“I want to share a secret with you,” said Rabbi Grynspan.
“It’s more of a professional than a personal confidence. The truth is – and please don’t laugh too hard - I’m a closet thespian manqué who fantasises about appearing at the Olivier Theatre in a one-man show. The thought – even of giving a sermon there – fairly invades my dreams.”
The guests seated around the table with Michael Grynspan for their customary Passover seder meal were more amazed than amused.
But before anyone could respond, he explained: “Some of you know I’m – Heaven forbid – an almost idolatrous Shakespearian. Yet none of you is aware that when my beloved Maisie was alive, we teasingly called one another ‘Benedick and Beatrice’ and would quote huge quantities of favourite texts at each other, especially when performing onerous household tasks.”
“Like washing-up or cleaning the house for Passover?” suggested Maureen Lipman.
“But what’s brought this on now?” asked Sir Arnold Wesker.
“Everyone here sincerely appreciates the time and effort you devote each year to sharing your love of Judaism, Israel - indeed Passover with professionals in The Arts. But I’m sure I speak for us all when I say I had no idea you had a hankering to join us.”
“Yes, why the revelation tonight?” demanded Steven Berkoff.
“I’ll tell you. The current, most unedifying row about Israel’s Habimah Theatre participating in the forthcoming ‘Globe to Globe’ Shakespeare Festival is the last straw.
“I feel I must write – say - something important without confining myself to a Sabbath morning homily in synagogue.”
“Please go on,” urged Simon Callow, who while non-Jewish had accepted the open-house invitation to the seder to express his support for the beleaguered Israeli company.
“I blush to tell you, but as I have stage-managed an open confidence I suppose I mustn’t bring the curtain down too soon.
“It began when I read a most perceptive comment on The Times of Israel website posted by a former Mancunian living in The Galilee.”
“Who was it?”, asked Howard Jacobson, now acutely interested.
“Oh,” chuckled the rabbi, “you’ll like this. He signed himself as ‘Berel Fink’ and I wondered if his family name had somehow inspired your book.”
“Yes, I do remember a Fink family in North Manchester. Their matriarch, Sophie, was the sort of character you couldn’t invent – only describe. Tell you what, Jenny,” added Jacobson turning to his wife. “Next time we visit Mum I’ll show you Sophie’s old shop which now sells Asian women’s wear.”
“Anyway, continued the rabbi, “Mr Fink noted that the festival will showcase the plays in Turkish, Russian, Chinese, Farsi and Arabic despite the many human rights abuses in the countries where those languages are spoken. Indeed, he ended by asking: ‘Is it a case of 'if it isn't Jewish, then it doesn't count?’
“This stirred my own creative juices and I began to write something to read aloud tonight while we digest our dinner and before we began the second half of the evening.”
“What changed your mind?,” asked Sir Arnold.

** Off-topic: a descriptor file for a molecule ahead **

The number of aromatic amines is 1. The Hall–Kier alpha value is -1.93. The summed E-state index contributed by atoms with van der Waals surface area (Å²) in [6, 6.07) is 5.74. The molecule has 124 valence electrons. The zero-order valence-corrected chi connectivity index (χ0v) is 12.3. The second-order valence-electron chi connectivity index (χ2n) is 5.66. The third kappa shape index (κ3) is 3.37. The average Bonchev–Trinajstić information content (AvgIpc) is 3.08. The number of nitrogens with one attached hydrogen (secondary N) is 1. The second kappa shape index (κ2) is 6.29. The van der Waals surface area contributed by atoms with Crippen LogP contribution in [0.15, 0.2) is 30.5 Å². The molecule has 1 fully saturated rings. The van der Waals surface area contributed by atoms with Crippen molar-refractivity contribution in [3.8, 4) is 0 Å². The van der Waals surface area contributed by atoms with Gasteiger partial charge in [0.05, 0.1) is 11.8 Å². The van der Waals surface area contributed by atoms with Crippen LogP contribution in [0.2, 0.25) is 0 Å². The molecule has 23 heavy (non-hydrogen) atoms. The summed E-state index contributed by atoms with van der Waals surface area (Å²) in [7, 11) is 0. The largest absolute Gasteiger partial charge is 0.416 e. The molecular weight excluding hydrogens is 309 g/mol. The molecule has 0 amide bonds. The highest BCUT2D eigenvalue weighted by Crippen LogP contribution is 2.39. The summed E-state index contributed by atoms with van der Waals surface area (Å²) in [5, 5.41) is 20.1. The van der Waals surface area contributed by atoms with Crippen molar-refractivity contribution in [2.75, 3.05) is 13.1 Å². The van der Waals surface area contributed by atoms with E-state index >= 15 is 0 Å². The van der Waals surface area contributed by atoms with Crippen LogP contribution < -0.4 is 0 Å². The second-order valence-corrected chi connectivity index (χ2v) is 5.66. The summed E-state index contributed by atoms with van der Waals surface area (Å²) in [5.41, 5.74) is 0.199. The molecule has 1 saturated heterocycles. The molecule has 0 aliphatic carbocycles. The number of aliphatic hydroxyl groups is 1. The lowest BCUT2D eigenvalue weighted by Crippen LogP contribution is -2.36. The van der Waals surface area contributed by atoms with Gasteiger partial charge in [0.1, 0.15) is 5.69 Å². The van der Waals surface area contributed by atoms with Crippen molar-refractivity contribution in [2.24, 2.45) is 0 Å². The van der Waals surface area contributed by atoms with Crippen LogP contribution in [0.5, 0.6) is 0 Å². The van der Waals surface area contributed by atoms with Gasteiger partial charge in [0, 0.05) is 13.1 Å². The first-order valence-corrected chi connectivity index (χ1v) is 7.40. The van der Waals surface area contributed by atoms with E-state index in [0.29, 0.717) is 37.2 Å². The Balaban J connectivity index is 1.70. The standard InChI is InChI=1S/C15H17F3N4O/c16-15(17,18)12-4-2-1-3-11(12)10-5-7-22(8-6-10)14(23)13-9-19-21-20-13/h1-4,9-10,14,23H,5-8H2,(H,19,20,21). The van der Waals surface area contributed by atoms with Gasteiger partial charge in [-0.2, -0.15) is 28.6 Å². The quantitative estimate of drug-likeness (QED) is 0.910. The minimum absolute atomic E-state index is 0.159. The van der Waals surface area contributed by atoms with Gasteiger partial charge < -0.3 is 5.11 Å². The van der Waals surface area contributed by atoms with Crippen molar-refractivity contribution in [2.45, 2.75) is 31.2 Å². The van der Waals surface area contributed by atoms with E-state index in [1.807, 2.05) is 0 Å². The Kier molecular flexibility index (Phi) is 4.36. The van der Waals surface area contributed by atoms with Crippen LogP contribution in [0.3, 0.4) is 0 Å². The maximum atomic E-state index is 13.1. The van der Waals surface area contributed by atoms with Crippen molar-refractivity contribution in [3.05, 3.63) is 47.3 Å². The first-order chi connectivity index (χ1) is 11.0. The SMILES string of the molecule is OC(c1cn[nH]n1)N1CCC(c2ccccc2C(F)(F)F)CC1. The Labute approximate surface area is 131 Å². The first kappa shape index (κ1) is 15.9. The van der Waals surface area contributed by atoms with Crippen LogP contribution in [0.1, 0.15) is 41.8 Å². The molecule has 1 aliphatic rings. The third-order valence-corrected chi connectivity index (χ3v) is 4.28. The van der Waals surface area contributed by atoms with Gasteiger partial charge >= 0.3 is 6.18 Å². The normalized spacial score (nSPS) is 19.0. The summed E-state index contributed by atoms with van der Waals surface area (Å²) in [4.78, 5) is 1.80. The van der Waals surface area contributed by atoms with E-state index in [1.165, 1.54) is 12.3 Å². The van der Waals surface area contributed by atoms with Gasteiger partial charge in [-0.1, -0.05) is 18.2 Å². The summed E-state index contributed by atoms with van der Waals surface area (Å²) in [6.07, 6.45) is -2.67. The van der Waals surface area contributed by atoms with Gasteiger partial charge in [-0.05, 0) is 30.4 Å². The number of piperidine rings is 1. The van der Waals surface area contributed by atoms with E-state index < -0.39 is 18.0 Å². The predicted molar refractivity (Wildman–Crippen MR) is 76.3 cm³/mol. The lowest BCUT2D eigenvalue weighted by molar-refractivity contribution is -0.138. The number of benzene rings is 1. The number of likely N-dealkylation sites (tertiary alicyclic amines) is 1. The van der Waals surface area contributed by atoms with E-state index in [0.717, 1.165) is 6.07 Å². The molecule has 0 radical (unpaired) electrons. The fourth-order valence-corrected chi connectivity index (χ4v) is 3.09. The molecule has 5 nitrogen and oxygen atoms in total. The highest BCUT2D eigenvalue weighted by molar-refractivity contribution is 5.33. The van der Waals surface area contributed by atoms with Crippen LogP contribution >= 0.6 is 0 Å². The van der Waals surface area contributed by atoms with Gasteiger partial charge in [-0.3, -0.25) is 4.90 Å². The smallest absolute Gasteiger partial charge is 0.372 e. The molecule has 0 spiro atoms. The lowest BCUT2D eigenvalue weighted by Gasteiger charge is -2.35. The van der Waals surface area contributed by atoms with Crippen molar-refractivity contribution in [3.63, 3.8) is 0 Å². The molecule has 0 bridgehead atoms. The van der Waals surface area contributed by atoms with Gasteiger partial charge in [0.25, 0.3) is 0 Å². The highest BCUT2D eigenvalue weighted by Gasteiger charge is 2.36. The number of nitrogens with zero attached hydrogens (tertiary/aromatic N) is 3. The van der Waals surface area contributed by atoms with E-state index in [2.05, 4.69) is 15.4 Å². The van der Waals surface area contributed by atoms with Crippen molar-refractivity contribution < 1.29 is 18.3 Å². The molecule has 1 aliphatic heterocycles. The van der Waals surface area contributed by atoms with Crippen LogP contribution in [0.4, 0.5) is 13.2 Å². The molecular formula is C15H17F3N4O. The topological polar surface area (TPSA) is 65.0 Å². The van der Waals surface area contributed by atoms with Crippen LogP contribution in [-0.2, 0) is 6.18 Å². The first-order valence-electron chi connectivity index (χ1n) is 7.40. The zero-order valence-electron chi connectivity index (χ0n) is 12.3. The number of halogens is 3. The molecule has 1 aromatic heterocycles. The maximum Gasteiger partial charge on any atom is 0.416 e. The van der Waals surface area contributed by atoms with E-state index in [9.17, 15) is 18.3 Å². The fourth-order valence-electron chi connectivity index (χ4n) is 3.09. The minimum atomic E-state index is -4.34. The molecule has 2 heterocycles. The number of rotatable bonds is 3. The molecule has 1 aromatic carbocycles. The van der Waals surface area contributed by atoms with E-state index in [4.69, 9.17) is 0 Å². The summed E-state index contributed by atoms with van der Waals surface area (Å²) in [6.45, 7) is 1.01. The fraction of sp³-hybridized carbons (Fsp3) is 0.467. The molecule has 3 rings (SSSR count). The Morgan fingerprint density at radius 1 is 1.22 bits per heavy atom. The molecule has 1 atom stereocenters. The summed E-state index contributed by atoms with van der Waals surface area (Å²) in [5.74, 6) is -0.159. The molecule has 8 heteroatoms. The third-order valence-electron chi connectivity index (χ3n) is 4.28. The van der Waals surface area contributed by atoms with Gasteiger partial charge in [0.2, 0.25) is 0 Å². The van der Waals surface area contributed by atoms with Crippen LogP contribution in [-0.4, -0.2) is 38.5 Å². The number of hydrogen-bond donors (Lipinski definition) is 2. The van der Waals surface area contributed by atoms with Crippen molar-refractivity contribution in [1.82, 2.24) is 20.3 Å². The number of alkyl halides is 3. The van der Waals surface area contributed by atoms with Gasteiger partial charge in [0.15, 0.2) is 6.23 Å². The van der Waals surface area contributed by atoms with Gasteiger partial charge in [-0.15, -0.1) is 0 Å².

“You did! I’d penned barely a phrase in the manner of Shylock’s ‘Hath not a Jew?’ soliloquy when I reflected first, how well you’ve twice handled that marvellous if disquieting work and second that of course The Merchant of Venice is the very play which Habimah intends to perform in Hebrew.
“So, if you’ll allow me the floor to orate rather than to daven (lead the prayers), I would like to read Howard’s moving, erudite exposition of the matter which appeared in The Observer on Sunday.
The rabbi cleared his throat and began:
“If there is one justification for art – for its creation and its performance – it is that art proceeds from and addresses our unaligned humanity. Whoever would go to art with a mind already made up, on any subject, misses what art is for. So to censor it in the name of a political or religious conviction, no matter how sincerely held, is to tear out its very heart.
“For artists themselves to do such a thing to art is not only treasonable; it is an act of self-harm. One could almost laugh about it, so Kafkaesque is the reasoning: The Merchant of Venice, acted in Hebrew, a troubling work of great moral complexity (and therefore one that we should welcome every new interpretation of), to be banned not by virtue of itself, but because of where the theatre company performing it had also performed.
But the laughter dies in our throats. With last week's letter to the Guardian, McCarthyism came to Britain. You could hear the minds of people in whom we vest our sense of creative freedom snapping shut. And now we might all be guilty by association: of being in the wrong place or talking to the wrong people or reading the wrong book. Thus does an idée fixe make dangerous fools of the best of us.”
“A fine ‘actorly’ performance, more than worthy of the surprise we have for you,” said Lipman as he concluded. Then kissing his cheek, she handed him a square, flat package.
“Not more matza, please!” quipped the rabbi as he struggled with the wrapping. But as he saw the contents his eyes glazed with tears.
Inside was a framed certificate marking an honorary membership of the actors’ union, Equity.
“Exeunt omnes?” asked Callow.
“Not yet,” rejoined the rabbi. “Berkoff is clutching the afikomen – the symbolic dessert – and we’ve got a lot of singing to do.”
(Copyright, Natalie Irene Wood – 08 April 2012)